The Village Saves the Hall

In 1852 Townshend, Cornwall, was a typical small mining and agricultural community, many people surviving on smallholdings of 10-15 acres. That year a number of Villagers banded together to build a Chapel by public subscription. It functioned as the main place of worship until in 1876 a new two storey Chapel with a 'grand' gallery was built on the opposite side of the road. The original Chapel became a Sunday school and Village meeting room.

The Methodists were strict. One middle aged son on acquiring his first car in 1935 was under strict instructions from his mother that it must never be driven on a Sunday until the fateful day when the preacher needed to be fetched. But his long-suffering wife stated ‘if I can’t ride in the car on a Sunday – neither can the preacher’. History doesn’t reveal what happened next.

Although the schoolroom was used by the Methodists, by the 1990s they had ceased to run a Sunday school there, but a very determined Jean Allen, whose family had been farming at Kirthen Wood for 4 generations, carried on the good work regardless, on a non-denominational basis.

By now though, the building’s fabric was in a sorry state of repair as the local circuit had neglected to maintain it despite the assurances given to the village trustees that it would be in safe hands. Even after the Methodists gave up, the villagers continued to use the building for the annual show, flea markets and a pre-school group. A paper bank, generating all important income, was parked outside.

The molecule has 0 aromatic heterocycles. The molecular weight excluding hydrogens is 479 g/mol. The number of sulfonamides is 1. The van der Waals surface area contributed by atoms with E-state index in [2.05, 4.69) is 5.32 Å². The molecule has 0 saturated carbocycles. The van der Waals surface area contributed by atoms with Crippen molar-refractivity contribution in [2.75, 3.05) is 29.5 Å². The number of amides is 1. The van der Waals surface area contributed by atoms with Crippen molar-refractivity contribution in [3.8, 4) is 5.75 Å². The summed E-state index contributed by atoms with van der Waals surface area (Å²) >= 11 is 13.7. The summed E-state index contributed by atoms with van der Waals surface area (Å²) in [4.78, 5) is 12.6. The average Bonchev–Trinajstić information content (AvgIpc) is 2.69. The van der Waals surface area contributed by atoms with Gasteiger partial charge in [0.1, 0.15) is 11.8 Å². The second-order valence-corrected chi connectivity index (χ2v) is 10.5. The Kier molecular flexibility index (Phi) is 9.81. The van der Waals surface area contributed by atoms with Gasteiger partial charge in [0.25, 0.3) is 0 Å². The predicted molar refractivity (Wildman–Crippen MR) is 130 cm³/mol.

One day one of the flea market organizers went into the kitchen to turn on the tea urn and promptly disappeared through the floor. That’s when we found out where all the dirty water drained away. At an AGM in the refurbished hall she was laughing over the memory. “Every cloud has a silver lining” she said “at least I hadn’t done the washing up so I didn’t get very wet”. Then out of the blue, this same person, Pam Old, who lived opposite the Hall, was told about an advert in the Western Morning News offering both the chapel and the schoolroom for sale by auction in Plymouth as ‘ideal residential conversions’.

A meeting was hastily convened at which over eighty percent of the village’s households were represented. There was overwhelming support for the hall’s retention. Public pressure halted the auction and steps were taken to register a village hall charity. If the Circuit had thrown in the towel, the villagers wanted their building back. And so it was, by one of those twists of fate, that the village got a grant to regain what it had built in the first place. This came from the Foundation for Sport and the Arts – chaired by Sir Tim Rice but set up by the Moores family from the proceeds of Littlewoods Pools.

The new village hall Trustees have overseen a £130,000 programme of restoration of the Grade II listed fabric and enhancement of the facilities, with the help of numerous individuals, bodies and like-minded charities, led by the Heritage Lottery Fund.

The building was officially re-opened in 2004. The village was honoured that the Lord Lieutenant, Lady Mary Holborow JP performed the ceremony and a celebration cake was cut by Lady Camilla Osborne, who is a direct descendant of the Dukes of Leeds and had come all the way from Ham Common in London, just to be there.-